NCIS: New Orleans (CBS, 9 p.m.): “The team investigates the murder of a blogger known for exposing government corruption and discovers a dark secret about a joint Navy and CIA humanitarian mission in Bolivia.” So, we know nothing about this show, beyond the fact that it stars Scott Bakula, and we’re all about the Scott Bakula, but we’re curious how crucial the flimsy connection to the Navy actually is when it comes to justifying this show’s plots. Basically, is a character going to have to say, “Thank goodness this dark secret involves the Navy as well as the CIA, because otherwise we’d have no jurisdiction whatsoever”? We’re going to go ahead and assume … yes.
Frontline (PBS, 10 p.m.): The 34th season kicks off with the first installment of a three-part exploration of what really happened with the 1988 bombing of Pan Am Flight 103 over Lockerbie, Scotland. Frontline producer Ken Dornstein brings a personal connection to his investigations, as his brother David was one of the 270 people killed in the attack. Now, Dornstein heads to Libya to find out more about those responsible for the bombing.
Adam Ruins Everything (truTV, 10 p.m.): Comedian Adam Conover brings his CollegeHumor series to television, as he seeks to debunk myths and educate on frequently misunderstood topics, starting with the history of diamond engagement rings. That all sounds noble enough, but we’re hoping he eventually betrays our trust and starts shilling for those he once railed against, just so we’ll have a contextually appropriate reason to yell, “You sold us out, Conover!”
22 Jump Street (Encore, 10 p.m.): Channing Tatum was an unexpected delight in 21 Jump Street, but he is completely fucking hilarious in this sequel, which is just about the funniest possible deconstruction of the essential pointlessness of sequels. Also, we really, really want to see Jump Street Generations, because we’re idiots.
Jackie Brown (Cinemax, 10 p.m.): There was probably a time where this was the underrated Quentin Tarantino movie, but it’s been called that long enough now that it’s probably rated exactly as highly as it should be, which is pretty damn high. Though we’re still not sure about Robert De Niro in this, Michael Keaton and Samuel L. Jackson are terrific, and Pam Grier and Robert Forster are nothing short of spectacular.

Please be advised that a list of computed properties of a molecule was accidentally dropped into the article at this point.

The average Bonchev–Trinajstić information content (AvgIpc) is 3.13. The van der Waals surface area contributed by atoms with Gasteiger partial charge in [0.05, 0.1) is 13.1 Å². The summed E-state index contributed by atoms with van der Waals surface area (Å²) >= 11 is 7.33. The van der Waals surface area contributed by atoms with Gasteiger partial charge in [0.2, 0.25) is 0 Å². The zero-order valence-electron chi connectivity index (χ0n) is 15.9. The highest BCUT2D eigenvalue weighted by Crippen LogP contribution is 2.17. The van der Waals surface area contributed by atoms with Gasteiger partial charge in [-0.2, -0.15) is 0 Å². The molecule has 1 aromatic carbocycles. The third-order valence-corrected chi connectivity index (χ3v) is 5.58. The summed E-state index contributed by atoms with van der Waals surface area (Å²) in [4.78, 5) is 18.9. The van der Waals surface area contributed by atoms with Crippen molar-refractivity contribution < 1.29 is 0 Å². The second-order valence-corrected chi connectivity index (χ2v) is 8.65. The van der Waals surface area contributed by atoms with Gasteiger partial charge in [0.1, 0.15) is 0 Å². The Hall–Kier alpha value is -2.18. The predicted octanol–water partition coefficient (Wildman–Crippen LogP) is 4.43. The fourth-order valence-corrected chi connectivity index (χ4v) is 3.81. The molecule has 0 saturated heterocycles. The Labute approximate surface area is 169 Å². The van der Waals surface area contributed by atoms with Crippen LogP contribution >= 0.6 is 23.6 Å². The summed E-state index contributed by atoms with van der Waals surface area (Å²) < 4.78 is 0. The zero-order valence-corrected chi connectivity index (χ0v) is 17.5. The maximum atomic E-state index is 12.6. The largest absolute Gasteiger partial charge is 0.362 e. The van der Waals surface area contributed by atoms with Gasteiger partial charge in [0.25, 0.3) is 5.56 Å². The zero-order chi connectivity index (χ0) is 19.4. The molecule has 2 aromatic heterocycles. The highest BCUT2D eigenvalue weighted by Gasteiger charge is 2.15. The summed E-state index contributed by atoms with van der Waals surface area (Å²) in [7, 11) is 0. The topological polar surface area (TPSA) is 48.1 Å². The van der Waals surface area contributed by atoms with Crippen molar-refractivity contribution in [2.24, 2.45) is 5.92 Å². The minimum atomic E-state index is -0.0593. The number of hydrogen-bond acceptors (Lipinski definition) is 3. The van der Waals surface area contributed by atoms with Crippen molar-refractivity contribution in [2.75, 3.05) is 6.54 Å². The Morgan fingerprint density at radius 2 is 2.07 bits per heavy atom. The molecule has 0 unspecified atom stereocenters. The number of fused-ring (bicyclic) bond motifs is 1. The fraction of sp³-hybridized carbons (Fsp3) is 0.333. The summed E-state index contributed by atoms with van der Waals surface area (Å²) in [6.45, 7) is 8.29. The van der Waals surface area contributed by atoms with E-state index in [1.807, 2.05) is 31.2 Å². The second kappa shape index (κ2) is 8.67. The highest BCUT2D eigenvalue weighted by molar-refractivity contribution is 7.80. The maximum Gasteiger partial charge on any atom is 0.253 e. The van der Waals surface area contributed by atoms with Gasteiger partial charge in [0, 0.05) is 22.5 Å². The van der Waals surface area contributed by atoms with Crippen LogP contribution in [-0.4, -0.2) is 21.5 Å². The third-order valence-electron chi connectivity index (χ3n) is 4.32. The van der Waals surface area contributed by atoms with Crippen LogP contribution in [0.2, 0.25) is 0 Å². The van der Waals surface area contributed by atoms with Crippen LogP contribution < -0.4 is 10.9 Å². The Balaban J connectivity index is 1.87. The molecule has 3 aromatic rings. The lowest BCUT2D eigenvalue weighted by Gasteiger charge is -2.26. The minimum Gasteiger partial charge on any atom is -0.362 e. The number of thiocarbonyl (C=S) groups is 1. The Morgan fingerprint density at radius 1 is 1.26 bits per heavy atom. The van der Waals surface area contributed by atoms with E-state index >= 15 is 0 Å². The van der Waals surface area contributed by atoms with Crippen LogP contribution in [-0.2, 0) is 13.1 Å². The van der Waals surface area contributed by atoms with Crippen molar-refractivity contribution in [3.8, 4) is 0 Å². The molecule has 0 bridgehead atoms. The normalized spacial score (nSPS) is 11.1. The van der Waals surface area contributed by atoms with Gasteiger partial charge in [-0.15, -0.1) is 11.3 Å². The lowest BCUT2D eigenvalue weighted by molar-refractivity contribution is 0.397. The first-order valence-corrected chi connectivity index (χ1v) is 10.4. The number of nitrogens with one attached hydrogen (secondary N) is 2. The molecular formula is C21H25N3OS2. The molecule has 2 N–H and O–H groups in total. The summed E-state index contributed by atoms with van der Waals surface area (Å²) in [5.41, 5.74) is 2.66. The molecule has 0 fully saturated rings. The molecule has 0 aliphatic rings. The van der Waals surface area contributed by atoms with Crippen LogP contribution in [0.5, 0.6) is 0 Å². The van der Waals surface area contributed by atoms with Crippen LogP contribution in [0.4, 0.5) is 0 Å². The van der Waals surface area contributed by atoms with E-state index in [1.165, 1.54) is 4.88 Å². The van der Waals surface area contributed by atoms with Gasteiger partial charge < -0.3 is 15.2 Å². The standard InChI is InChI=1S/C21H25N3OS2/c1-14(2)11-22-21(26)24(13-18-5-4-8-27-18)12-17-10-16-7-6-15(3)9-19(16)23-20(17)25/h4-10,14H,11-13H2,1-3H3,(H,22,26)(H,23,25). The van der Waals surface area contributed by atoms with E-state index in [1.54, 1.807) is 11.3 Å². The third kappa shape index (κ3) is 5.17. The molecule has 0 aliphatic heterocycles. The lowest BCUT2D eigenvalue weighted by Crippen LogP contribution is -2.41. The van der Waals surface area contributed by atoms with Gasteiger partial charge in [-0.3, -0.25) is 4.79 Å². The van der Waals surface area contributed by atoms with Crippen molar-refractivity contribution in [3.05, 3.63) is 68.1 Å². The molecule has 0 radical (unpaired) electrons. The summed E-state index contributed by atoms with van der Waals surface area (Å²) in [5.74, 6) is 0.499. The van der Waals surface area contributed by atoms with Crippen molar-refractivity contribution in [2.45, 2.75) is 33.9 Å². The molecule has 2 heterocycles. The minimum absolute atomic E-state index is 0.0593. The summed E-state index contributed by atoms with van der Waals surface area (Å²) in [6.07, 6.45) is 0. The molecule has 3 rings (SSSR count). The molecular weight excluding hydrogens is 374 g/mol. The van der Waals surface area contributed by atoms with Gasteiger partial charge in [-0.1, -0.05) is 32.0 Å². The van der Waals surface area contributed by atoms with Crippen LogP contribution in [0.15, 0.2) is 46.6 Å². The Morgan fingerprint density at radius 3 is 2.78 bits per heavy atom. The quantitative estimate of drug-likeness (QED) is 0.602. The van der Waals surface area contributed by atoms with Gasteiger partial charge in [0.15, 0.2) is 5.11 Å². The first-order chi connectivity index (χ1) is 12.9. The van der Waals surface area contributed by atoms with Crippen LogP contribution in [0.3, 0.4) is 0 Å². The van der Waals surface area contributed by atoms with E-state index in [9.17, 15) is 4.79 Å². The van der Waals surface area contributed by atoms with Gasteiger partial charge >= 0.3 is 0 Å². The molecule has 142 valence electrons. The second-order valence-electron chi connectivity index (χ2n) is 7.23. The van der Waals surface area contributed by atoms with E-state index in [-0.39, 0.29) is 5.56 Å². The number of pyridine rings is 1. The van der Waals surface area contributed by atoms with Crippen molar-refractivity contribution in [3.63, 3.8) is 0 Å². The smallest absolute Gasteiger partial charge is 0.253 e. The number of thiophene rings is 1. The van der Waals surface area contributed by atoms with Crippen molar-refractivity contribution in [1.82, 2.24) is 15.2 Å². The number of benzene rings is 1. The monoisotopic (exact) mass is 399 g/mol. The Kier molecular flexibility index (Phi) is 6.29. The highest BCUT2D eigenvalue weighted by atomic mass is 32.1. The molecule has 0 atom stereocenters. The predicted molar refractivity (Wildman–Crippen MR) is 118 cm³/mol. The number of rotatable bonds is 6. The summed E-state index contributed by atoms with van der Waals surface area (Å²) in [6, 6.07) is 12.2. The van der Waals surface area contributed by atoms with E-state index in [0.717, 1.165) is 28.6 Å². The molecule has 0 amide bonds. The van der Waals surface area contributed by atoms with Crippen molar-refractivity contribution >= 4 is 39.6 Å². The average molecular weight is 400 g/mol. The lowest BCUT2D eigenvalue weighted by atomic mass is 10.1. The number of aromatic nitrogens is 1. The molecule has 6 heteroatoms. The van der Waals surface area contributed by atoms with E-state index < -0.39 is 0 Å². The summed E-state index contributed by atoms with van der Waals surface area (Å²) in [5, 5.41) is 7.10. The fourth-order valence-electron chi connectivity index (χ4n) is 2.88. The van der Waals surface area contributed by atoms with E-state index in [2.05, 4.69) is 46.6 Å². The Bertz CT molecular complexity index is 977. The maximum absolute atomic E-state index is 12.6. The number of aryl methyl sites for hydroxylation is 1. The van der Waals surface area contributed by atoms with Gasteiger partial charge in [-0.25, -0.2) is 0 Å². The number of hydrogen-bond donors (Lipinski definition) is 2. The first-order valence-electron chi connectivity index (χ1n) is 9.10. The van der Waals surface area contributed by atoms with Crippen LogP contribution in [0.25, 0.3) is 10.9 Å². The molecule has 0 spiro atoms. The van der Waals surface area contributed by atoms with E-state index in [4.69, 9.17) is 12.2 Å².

MLB Baseball: Red Sox at Yankees (ESPN, 7 p.m.): This season has been an abject disaster for the Red Sox, who with Pablo Sandoval learned the hard way that the magic does eventually run out for all of baseball’s non-David Ortiz cherubic fat men—and it often happens right after they sign that last big free agent contract—and that it kind of helps to have, like, pitchers. Pitchers are useful. Anyway, both these teams have been playing decently lately, and the troll dream of a resurgent Alex Rodriguez homering his way to one final World Series win just because does remain very much alive. We’re not saying we want that to happen, but in the meantime we’ll settle for A-Rod pissing off Boston for no good reason, which feels incredibly likely.
In case you missed it (with bonus wrestling digression)
WWE Monday Night Raw: So, we’ve got a confession to make: We’ve kind of been getting into wrestling lately. Mostly through just watching random YouTube videos and reading through the TV Tropes pages on various wrestlers, because, wow, we thought comics were convoluted and hard to get your head around, and then we found out about wrestling. Anyway, we’ve got a lot of really pretentious thoughts about how this is our modern mythology or whatever the fuck, but also we have a question, namely: Is this the greatest thing in the history of Western civilization?
We feel like … yes. Yes it is. We dare you to tell us the end of Hamlet wouldn’t have been better if the glass had shattered and Stone Cold had run in to save that whiny prince’s ass, knock out Laertes with a chair, and get into an inaudible, middle finger-inflected shouting match with a furious Claudius, all while a bootlicking announcer wailed about how this is the worst day of the poor king’s life. Also, Hamlet would be way better if Hamlet were a sock-wielding Mick Foley. Just stands to reason.